Sentiers du Patrimoine ®


Le travail du cuir

Informations directionnelles

Traverser l’Aubette de Magny en empruntant la passerelle. Continuer sur le chemin en longeant la rivière. Traverser la D86 et continuer tout droit. Au croisement suivant, prendre à droite. Au carrefour suivant, continuer tout droit. Avancer sur plus de 200 mètres en longeant les grands corps de ferme. Prendre le premier chemin sur la droite. Avancer sur ce chemin jusqu’à la table de lecture des paysages.

Prochain point :

Table de lecture

Prochain point : lat="49.1616" lon="1.7989"

Leather Work
Quality craftsmanship



The evolution of a skill...

Magny-en-Vexin developed its leather-making expertise in the Middle Ages, benefiting from the favourable conditions on the road from Paris to Rouen and along the Aubette. The eighteenth century saw the craft reach its peak, with the number of people working in the industry rising from 51 to 96. Of the seven guilds recorded in Magny, two - the shoemakers and tawers - reflect the importance of leather, and the quality of their work increased their reputation. Huge amounts of boots and clogs were made in Magny-en-Vexin for the troops or to supply the major cities (Paris, Saint-Germain, Versailles, Mantes and Pontoise). Industrial production in the nineteenth century proved the undoing of most of these small artisans, with only 23 still operating in 1911.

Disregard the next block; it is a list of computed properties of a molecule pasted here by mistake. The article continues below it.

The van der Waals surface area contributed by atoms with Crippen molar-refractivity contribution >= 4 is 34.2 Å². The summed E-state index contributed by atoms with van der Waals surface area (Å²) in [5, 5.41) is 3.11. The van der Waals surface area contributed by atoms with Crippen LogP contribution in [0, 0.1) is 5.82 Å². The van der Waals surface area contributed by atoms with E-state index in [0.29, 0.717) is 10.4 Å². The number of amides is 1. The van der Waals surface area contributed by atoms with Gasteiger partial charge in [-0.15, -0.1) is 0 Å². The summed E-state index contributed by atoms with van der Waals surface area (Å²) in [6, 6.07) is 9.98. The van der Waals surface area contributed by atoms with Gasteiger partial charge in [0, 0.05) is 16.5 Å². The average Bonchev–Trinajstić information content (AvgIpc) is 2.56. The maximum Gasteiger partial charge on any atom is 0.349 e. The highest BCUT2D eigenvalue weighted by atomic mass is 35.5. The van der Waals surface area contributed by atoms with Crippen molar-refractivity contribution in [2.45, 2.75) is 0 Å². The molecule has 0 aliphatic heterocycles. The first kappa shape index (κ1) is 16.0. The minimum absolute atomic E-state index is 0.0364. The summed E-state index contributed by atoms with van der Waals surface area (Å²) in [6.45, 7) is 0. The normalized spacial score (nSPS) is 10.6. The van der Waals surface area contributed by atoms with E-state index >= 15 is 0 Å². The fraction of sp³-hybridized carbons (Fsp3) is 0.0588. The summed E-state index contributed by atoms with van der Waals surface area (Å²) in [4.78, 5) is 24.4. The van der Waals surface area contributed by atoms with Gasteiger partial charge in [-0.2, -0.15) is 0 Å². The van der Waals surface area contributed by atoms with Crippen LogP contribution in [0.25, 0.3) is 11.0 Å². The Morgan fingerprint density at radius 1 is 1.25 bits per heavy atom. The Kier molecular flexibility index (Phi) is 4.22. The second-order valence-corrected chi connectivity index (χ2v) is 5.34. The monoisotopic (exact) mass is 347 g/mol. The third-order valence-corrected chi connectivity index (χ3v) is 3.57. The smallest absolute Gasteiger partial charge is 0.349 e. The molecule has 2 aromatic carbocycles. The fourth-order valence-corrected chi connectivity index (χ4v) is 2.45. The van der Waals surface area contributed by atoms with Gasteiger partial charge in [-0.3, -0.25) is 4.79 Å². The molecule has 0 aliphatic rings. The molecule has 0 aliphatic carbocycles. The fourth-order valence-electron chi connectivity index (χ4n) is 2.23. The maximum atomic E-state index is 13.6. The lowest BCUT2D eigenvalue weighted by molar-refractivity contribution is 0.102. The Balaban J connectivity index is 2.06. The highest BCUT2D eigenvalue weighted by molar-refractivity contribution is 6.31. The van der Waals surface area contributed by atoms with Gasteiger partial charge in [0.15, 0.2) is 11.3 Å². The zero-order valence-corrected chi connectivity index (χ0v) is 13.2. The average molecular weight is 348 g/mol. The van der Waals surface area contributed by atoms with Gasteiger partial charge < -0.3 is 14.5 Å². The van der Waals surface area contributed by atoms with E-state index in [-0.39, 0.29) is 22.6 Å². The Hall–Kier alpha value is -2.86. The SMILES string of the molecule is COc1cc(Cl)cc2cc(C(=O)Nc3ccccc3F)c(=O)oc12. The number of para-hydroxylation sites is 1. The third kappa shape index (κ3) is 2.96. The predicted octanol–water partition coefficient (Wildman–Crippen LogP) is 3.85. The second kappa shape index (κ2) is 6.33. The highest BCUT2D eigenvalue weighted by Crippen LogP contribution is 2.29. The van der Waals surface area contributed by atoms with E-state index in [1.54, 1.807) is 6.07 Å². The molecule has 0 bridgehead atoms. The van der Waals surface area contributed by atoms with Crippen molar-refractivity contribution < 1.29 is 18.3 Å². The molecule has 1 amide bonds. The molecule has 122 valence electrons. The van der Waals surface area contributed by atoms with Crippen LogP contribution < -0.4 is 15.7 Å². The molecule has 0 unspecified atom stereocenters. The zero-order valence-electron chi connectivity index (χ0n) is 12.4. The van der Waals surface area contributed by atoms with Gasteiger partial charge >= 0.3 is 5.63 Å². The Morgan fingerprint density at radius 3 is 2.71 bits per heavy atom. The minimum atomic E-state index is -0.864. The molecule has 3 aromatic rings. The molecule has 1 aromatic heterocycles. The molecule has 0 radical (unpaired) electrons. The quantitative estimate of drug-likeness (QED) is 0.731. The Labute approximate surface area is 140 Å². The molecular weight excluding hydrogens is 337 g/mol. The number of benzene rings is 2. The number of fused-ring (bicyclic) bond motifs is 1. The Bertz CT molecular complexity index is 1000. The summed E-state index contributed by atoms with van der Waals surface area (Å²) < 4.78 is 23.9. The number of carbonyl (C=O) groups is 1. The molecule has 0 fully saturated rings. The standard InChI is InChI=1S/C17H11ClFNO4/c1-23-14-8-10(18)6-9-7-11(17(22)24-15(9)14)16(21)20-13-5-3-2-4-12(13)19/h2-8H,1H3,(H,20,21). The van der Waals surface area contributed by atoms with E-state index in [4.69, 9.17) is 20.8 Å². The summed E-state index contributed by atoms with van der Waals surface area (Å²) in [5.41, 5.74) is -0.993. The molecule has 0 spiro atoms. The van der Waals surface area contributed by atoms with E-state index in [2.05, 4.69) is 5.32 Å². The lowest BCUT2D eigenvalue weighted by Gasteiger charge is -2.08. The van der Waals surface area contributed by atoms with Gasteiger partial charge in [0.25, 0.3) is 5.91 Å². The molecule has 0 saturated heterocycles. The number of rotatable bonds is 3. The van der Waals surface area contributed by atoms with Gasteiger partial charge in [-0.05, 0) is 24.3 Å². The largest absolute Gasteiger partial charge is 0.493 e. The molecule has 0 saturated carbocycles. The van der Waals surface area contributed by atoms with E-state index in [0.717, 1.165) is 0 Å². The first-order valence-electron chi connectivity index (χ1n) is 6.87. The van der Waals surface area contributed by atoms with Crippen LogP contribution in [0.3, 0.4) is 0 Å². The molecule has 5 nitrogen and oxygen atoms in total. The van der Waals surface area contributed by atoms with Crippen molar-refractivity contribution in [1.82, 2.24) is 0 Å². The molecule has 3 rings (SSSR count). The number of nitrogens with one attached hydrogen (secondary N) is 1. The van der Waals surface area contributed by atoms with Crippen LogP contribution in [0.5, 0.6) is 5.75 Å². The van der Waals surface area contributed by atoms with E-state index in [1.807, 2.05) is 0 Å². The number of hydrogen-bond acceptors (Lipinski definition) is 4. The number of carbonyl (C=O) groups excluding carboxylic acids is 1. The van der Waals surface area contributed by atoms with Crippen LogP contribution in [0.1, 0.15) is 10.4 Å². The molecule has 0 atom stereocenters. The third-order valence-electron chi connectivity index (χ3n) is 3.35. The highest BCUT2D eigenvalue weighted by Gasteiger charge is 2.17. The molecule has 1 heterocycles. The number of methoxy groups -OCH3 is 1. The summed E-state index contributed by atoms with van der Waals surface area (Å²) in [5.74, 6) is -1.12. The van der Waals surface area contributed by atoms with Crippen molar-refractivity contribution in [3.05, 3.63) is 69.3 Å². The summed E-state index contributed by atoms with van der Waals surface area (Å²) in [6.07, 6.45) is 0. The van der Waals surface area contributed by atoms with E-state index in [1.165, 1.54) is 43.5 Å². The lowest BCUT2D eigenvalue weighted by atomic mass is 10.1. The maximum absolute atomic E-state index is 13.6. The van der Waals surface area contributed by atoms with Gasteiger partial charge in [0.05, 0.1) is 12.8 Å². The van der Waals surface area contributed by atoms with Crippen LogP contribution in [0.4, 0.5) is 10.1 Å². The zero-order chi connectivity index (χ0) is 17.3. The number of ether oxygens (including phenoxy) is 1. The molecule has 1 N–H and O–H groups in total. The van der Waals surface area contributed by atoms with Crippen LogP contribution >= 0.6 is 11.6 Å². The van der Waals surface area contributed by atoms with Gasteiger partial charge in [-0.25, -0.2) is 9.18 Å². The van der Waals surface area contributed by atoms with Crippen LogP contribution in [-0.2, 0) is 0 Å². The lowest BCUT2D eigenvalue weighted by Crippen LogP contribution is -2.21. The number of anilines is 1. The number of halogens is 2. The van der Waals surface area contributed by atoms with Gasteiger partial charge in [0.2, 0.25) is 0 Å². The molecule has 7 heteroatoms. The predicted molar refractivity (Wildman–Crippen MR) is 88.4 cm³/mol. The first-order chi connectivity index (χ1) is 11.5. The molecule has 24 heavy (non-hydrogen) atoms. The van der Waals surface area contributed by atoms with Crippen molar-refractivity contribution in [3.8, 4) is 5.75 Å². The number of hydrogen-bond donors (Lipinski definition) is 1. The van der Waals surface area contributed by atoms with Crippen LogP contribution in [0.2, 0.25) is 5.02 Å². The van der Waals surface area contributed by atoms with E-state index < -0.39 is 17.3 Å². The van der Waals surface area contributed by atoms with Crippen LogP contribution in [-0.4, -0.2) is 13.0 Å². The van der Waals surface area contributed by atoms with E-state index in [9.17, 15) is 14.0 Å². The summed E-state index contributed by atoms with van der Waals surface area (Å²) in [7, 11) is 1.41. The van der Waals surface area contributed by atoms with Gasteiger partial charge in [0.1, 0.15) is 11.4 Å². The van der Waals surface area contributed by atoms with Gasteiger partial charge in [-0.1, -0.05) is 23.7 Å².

... requiring a complex chain of operations

The leather industry required many craftsmen to work for many months. The first step was to prepare the hides, which was the task of the tanners, tawers, curriers and Hungarian-style tanners. The raw hides, which came directly from the butchers, were cleaned in the Aubette in Magny. They were then soaked in tanks of water and lime before being shaved and deburred. Afterwards they were impregnated with tan (crushed oak bark), beaten or trampled and finally dried. The curriers and Hungarian tanners delivered more supple, shiny and lustrous leather, whereas the tawers were only concerned with thin skins (sheep, goats, lambs and calves) that they blanched with lime. Other craftsmen made the finished products. Magny-en-Vexin boasted few skinners (furriers) or glove-makers but several harness makers (saddles and harnesses for ploughing) and saddlers (whips, saddles, reins and stirrups) and large numbers of cobblers. These craftsmen formed a closed world, creating dynasties such as the Chesnay family, well-to-do tanners on Rue Basse, whose business closed its doors in 1888.





by Expression Nomade